There’ll probably be some deliverable on tech cooperation. As you know, the May 21 summit had a lot of stuff including investment from LG, SK, and Samsung in terms of foundry plants, which normally – (inaudible) – battery production. I would imagine that there’d be something along those lines because this is an important area.

Nuclear energy is another important area. The Yoon government has said very clearly they’re going to restart nuclear energy production. They’re restarting plants three and four in South Korea, and I think they’re going to continue to work on exports as well. And that’s an area that we could see a lot (as one ?) for cooperation between the U.S. and South Korea.

On Japan, trilateral cooperation is important. They’re going to emphasize it. We at CSIS are doing a trilateral cooperation dialogue. Everybody’s doing it. Wendy Sherman is probably going to do one after the summit in the region. So there’s a lot of focus on this. The Yoon government really wants to improve the relationship with Japan, not just for reasons of bilateral improvement but for trilateral coordination and the broader regional strategy of Quad and FOIP and these other things, of which Japan is a very central player.

And then in China, you know, I would imagine that they’re going to – any statements that were made about Taiwan, I don’t know if they’re going to improve on them. That came out of the May 21 summit with Moon. And that would be something else to watch for.

So, Mike, why don’t I just leave it at that and turn it back to you?

Dr. Green: Great. So, Paige, I understand now we’re open for Q&A.

Ms. Montfort: Yes. I’m going to briefly turn it back over to our moderator to let everyone know how to join the queue, and then we’ll get started with questions.

Operator: (Gives queuing instructions.)

And we have Aamer Madhani with AP. One moment. You’re open.

Q: Thank you.

So the president is also expected to have a bilateral sit-down with Modi and the Australian election winner. I was wondering, particularly with Modi, can you talk a little bit about the message Biden will be coming with? And then, secondly, with these two new leaders in Japan and South Korea on the scene, any expectations, or what you – and what the dynamic you expect between Biden and these two leaders will be like stylistically? How close or how different? How will they contrast with both Biden’s previous relationships with Moon Jae-in and Prime Minister Suga in Japan?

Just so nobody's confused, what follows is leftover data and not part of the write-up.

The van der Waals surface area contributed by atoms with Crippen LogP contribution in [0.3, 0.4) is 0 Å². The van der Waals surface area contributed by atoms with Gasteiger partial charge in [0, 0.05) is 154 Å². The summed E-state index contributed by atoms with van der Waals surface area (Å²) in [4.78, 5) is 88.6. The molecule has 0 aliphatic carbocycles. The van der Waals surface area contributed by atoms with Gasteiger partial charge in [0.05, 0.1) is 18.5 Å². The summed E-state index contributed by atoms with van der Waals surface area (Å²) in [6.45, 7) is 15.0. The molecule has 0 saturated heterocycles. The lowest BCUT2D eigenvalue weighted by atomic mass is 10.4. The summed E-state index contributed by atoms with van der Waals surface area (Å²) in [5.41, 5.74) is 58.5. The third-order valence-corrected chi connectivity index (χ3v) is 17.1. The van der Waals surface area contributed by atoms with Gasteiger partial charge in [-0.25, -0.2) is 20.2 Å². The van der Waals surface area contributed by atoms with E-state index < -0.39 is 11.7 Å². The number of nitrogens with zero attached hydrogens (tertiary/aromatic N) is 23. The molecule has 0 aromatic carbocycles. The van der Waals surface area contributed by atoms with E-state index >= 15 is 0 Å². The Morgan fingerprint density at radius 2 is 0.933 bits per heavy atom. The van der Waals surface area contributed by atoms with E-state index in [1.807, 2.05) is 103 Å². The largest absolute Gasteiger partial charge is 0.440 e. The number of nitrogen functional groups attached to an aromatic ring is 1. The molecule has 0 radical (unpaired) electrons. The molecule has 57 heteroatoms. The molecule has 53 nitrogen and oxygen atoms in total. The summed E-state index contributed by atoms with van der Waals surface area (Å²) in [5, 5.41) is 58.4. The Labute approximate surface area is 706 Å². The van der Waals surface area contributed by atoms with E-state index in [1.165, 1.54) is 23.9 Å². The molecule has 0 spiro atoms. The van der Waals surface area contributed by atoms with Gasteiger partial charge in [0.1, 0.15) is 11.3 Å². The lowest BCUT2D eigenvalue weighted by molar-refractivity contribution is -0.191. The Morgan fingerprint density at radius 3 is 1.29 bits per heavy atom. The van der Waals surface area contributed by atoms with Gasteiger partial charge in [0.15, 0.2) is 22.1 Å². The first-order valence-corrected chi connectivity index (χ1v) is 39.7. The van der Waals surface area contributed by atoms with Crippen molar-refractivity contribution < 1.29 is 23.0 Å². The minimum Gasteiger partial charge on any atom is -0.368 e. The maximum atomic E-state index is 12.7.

Thank you.

Dr. Green: So it’s Mike, and I’ll start. And it’s a really interesting question because, as Victor knows from these trips working in the NSC, when you brief the president of the United States, usually what you’re most focused on is the personal chemistry and dynamic, particularly if it’s an ally, with the president’s counterpart.

And on the Modi visit, you know, the India relationship is complicated for the administration, in part because of Ukraine, where the Indian government, and the Indian media and populace to a large extent, have been at most neutral. There’s the historic ties between Moscow and Delhi in terms of weapons procurement for the Indian military, which is significant, billions of dollars a year. India can’t just turn that off.

And there is clearly some sympathy in the media and the political classes for Putin, because to some extent, in India and other countries, which is surprising to Americans and Europeans and Japanese and Australians, you know, to some extent this is portrayed as the West versus Putin. You’ve had – Putin has had some success with that narrative.

My understanding is that privately Modi and the Indian government have indicated they understand quite well the geopolitical implications of what’s happening and that you are going to see a reduced dependence on Moscow. But that’s not going to happen quickly. So that’s complicated.

And then the other complicated factor is for President Biden, who emphasizes democracy, who emphasizes opposing authoritarianism and nativism – you know, many critics of the Modi government see strong elements of that in – (inaudible) – and in the way he’s handling the Muslim minority.

But overall, it appears pretty clear the Biden administration is not looking for trouble with India and that most of these difficult conversations will be in private. And then publicly they’re going to very much emphasize, for geopolitical reasons, and because of the trendlines, longer-term trendlines of India, that we’re on side. And the Quad will show that.

And Kishida, you know, is a good match for Biden. He’s a genuine, you know, nice guy, Kishida. He, unlike previous Japanese prime ministers, really agrees with Biden’s emphasis on democracy. It’s one of the reasons Kishida has stepped up so forthrightly on the Ukraine crisis. And he and his ruling party have campaigned on making the alliance stronger.

But again, as Matt pointed out, I think privately you’ll – can expect that Kishida is going to be pretty firm with the president about wanting more on the economic front and more to get the U.S. back in the game at a time when China’s asking to join CPTPP; is in RCEP, the regional agreement we’re not in; and is stepping up economic engagement with Southeast Asia. So I think privately Kishida also will have something to say about American economic policy.